Each year, an Annual Conference is held in a different country, and attorneys from all over come to share experiences and present their contributions to promote peace internationally.
In Rwanda we have a saying: If your neighbor’s house is burning and you don’t react, your house can be burnt. It’s important to understand the issues going on in the countries around us. We meet at seminars and conferences, and by sharing our different cases we can come up with solutions that might be applicable to our own countries or other countries. If they are not yet applicable to our own country, they might soon be, and we have already gained new insights. – Sophonie Sebaziga, Chairman of RCLA
This year’s conference is in Uganda from April 21-25th.
RCLA is totally run by volunteers and members. Paola, one of the Family Law attorneys explains the majority of her time is spent trying to balance her job and the amount of pro-bono work she does around the city. Because her church and office are in the same town, she is known by many in the community as the person to call when there is conflict.
Just recently, Paola received calls from both a policeman and a husband in a domestic dispute. A man had kicked his wife out of the house and closed the gate. The woman came back with a police officer attempting to get back in, because she had nowhere to go and this was her home. When the police officer instructed the man to open the gate for the woman, the man called Paola. The man expected confirmation that his wife didn’t have a legal right to her own home. “Because I am a man,” he said, “I can close the gate. I have paid the dowry to her family. I don’t have to open the gate.”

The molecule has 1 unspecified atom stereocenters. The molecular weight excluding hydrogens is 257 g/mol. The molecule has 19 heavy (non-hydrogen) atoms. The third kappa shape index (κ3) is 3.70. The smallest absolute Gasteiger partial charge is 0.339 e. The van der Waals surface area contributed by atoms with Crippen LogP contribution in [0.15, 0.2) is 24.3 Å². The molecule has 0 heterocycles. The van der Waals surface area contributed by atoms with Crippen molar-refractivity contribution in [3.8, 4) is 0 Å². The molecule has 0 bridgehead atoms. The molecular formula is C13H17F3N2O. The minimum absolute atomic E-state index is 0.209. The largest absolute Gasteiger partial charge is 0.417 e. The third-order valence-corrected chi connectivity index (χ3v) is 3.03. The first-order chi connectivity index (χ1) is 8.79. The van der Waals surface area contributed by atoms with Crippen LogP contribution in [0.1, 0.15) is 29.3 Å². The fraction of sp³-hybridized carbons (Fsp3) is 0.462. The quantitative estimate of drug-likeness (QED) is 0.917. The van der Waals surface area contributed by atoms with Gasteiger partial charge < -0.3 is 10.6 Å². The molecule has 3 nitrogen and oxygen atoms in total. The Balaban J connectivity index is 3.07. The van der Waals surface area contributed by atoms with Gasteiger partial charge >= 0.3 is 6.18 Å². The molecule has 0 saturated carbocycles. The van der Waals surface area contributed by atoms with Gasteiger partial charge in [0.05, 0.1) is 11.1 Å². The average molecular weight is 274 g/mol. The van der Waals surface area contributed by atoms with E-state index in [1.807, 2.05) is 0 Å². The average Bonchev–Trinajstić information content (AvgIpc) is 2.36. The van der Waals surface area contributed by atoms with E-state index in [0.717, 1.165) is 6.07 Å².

Paola says she was able to educate the man and the police officer on the rights of the woman—that she has the right to come home and the gate must be opened. The gate was opened, and Paola invited the couple into the office the next morning for mediation.
Men and women like Paola receive calls at all hours of the day and night from people in need of legal assistance, and they advocate and assist for free! Through ALARM, the Association is able to raise funds to attend and facilitate trainings, seminars and conferences at training center or in local churches.
Do you want more info about RCLA? Check out the June issue of World Next Door magazine or contact Sophonie@alarm-rwanda.org